Questions that need answering (off the top of my head):

-What really happens if Smokey leaves the island? / What was the point in killing unLocke?
-What really happened when the bomb went off?
-So flash-sideways is actually purga-limbo...then what was with the flash forwards and time travel?
-Why did Smokey kill Ecko and countless other characters?
-Why couldn't they kill off Evangeline Lilly? I hate her character so much.

logankstewart said...

1. We're not told directly, but we have to take it at value that if Smokey leaves then the rest of the world will end. Jacob made a mistake in creating the Smoke Monster and he needed to be killed in order to return to Island to a peaceful time.

2. The bomb was the Incident that put the losties back into their real timeline. Since the Island is constantly moving (not necessarily through time, but in this case through time), the losties needed to get back to the present, and Jughead succeeded in putting the survivors back to the future.

3. Are you talking about the Flashforwards from Season 4? If so, then that was the actual original timeline after the Oceanic 6 got off the Island and how they lived their lives until they came back to the Island. The time-traveling is related to the Island's electromagnetism and its magic abilities of being able to move. After Ben turned the donkey wheel, this released enough EM to put the Island in spin. The purpose of this flashing through time was to develop DHARMA a bit more, to play with the "can you change the past" question, and see more powers of the Island.

4. This wasn't answered directly either, but I think there's enough evidence to venture a guess. Smokey believed that people were corruptable and that they were his tools to undermine Jacob. Once they were exploited and useless, Smokey would kill them; or, if they weren't candidates then they would be killed, too.

5. I guess so she could shoot John Locke before he killed Jack. Kate's whole purpose in life was to shoot down a crippled man. What a great character...

I hope that helps, Bill. I've listened to the official podcasts for many months now, and the creators said that every question would not be explicitly answered, but that Lost fans were smart and could figure out the rest.

The biggest question is what exactly is The Island? It really doesn't matter, since we're not really ever concerned about setting in fantasy & sci-fi. If a faraway planet has unique properties, we're cool with that, but if an island on earth has those properties, we need to know everything about it? Nah. To me, the Island is a special place that will always keep its secrets, even from its protectors.

Bilski said...

Thanks for making some pretty satisfying stabs at those questions, Logan. I might never be fully satisfied that Smokey would somehow cause the end of the world when he left (he didn't seem to think so). Being the lazy fan I am, I have another question:

What was the point in microwaving Desmond? I know it was coordinated with his first realization in purga-limbo, but wasn't Charlie the real instigator, not the electromagnet?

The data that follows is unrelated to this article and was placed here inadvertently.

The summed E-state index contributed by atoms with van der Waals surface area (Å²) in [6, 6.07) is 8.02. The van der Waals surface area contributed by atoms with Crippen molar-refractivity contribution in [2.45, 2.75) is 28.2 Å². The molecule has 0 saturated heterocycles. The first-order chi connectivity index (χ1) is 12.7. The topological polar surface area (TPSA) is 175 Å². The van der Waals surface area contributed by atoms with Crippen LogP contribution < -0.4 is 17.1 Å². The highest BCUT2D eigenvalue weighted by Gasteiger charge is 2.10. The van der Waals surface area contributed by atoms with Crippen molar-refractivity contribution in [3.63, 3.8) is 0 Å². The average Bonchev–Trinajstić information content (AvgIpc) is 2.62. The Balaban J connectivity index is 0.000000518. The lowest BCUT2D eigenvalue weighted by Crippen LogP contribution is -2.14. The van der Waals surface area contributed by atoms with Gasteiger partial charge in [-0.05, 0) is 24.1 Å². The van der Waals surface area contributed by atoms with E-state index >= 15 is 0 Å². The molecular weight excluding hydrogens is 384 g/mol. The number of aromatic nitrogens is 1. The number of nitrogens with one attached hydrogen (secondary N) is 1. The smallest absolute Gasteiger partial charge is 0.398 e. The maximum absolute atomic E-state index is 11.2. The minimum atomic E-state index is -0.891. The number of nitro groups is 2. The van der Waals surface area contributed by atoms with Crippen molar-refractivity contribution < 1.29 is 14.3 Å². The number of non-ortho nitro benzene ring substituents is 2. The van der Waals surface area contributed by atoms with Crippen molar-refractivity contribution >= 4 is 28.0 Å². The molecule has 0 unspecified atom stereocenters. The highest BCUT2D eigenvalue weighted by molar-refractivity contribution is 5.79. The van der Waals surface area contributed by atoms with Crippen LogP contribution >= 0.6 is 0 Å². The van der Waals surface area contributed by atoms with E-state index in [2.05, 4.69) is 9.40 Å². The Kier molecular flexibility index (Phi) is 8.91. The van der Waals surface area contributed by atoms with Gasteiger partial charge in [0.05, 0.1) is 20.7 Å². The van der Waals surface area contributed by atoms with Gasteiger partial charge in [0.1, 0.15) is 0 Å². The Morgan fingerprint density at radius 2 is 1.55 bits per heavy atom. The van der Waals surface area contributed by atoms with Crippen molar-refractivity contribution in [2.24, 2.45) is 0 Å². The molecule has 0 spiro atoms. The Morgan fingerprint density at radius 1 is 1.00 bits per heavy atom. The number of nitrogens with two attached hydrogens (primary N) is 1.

Also, am I the only one hoping we'd see some cool inscriptions on the drain plug of light? Maybe everyone's favorite numbers? :D

logankstewart said...

I think it's indirectly destroying the world by Smokey leaving. I think the only way he could leave was if the Light was turned off, but by turning off the Light then the lights in everybody else would soon turn off, and the world would not last long. But who knows?

The way I see Desmond is this: he spends 3 years in the Hatch, pushing the button every 108 minutes. All the while, he's developing a resistance to EM. When the Hatch explodes and he turns the failsafe, he gets an extra boost of resistance, which also helps his mind wake up to a greater cosmic understanding. Once he's microwaved by Widmore, his mind wakes up once again, but this time with the greatest of understanding: he knows how it will end. This is his driving force with everything else he does on the Island.

In the FSW, once his mind is awakened, he's a bit confused for a while. Charlie doesn't know what's going on, he just caught a glimpse of it when he nearly died. Charlie doesn't fully realize it until he sees Claire and Aaron. But from Charlie's urging, Desmond sees Penny and knows his role.

But, like everything else on Lost, Desmond's realization has double meanings from Charlie and the EM.

The numbers on the drain would've been fitting, pointing that even Jacob was a pawn of the Island, but alas, it was not so.

Jonathan Francis said...

Yeah Logan, I think you are right here. There just comes a point when we have to try and figure the mysteries out for ourselves.

I did see that Walt will be appearing in some form on the DVD release. Apparently, there's a lot of extra content that could explain some of the stuff you guys have been discussing here. I also saw that they are releasing a LOST encyclopedia in August.

As I said in my blog post, I used to be one of those people who begged for answers and wanted to know every little mystery of the island. However, with "The End," I saw that the purpose of the show has truly been about the characters. In my opinion, the finale was so well done that I learned to let go of searching for all the answers that probably aren't all that important anyway. I think we can pretty much deduce the answers to most of them.